Why 130,000 Nursing Home Patients Died of COVID-19

by Cheryl Clark: For Complete Post, Click Here…

At Senate hearing, executive pay draws fire.

Adelina Ramos told a Senate Finance Committee hearing Wednesday what it was like to be a certified nursing assistant in a 160-bed facility where 20 patients and another co-worker died from COVID-19 within one month.

They were so short-staffed at the facility in Greenville, Rhode Island, they had to choose which of their dying patients needed care first, often leaving others scared and alone. They had to perform so many tasks, such as 15-minute oxygen checks on some, and help others eat, drink, or move. It was particularly frightening for the many residents with Alzheimer’s disease, but there was no time for comfort.

“It was horrifying. We begged management for more staff for each shift, but they said they couldn’t find anyone. And so our residents and staff kept getting sick and dying,” Ramos said. Her co-workers, meanwhile, were working for hourly pay as low as $12.34. Without testing, she too became infected, and unknowingly put her family and others at risk.

Her story of her year of terror, and those from other witnesses, provided a few reasons why 130,000 nursing home residents and some 1,600 members of their staff died of COVID-19. And they paved the way for some embarrassing questions and outrage from Sen. Elizabeth Warren (D-Mass.).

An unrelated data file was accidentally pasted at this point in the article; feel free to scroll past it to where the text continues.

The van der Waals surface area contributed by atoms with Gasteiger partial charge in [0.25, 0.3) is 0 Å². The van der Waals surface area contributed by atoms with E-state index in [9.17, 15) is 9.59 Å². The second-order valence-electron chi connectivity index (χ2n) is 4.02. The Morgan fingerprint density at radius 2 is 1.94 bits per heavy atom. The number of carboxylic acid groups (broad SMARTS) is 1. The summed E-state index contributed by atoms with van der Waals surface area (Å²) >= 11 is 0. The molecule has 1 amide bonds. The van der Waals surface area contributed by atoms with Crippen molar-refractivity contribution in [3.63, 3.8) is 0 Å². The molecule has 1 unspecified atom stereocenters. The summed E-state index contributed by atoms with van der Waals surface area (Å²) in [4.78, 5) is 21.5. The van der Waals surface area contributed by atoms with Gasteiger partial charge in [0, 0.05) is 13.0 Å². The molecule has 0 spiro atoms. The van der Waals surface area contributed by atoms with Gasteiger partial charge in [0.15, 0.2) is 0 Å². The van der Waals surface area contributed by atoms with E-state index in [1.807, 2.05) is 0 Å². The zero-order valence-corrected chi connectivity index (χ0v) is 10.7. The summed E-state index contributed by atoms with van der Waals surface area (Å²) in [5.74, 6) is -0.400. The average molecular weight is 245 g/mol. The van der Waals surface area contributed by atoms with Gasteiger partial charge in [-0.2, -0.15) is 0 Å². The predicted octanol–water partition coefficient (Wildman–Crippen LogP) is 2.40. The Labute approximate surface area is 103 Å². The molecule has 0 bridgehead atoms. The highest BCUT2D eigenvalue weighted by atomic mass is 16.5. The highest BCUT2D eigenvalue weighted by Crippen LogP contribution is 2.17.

Addressing Ramos, Warren said, “Basically, what you’re saying is that you didn’t have the supplies, you didn’t have the staff you needed when the coronavirus hit.” That’s why Congress passed relief packages like the CARES Act earlier, to get providers the resources they need, she said.

Why, Warren wanted to know, didn’t Genesis, which provides services in 350 nursing homes in 25 states including Ramos’s, not hire more staff, despite receiving $665 million in state and federal grants and loans last year?

“Guess what Genesis did,” Warren continued. “It gave its then CEO a $5.2-million dollar retention bonus just a few months before he left the company, which was and is in dire financial condition.”

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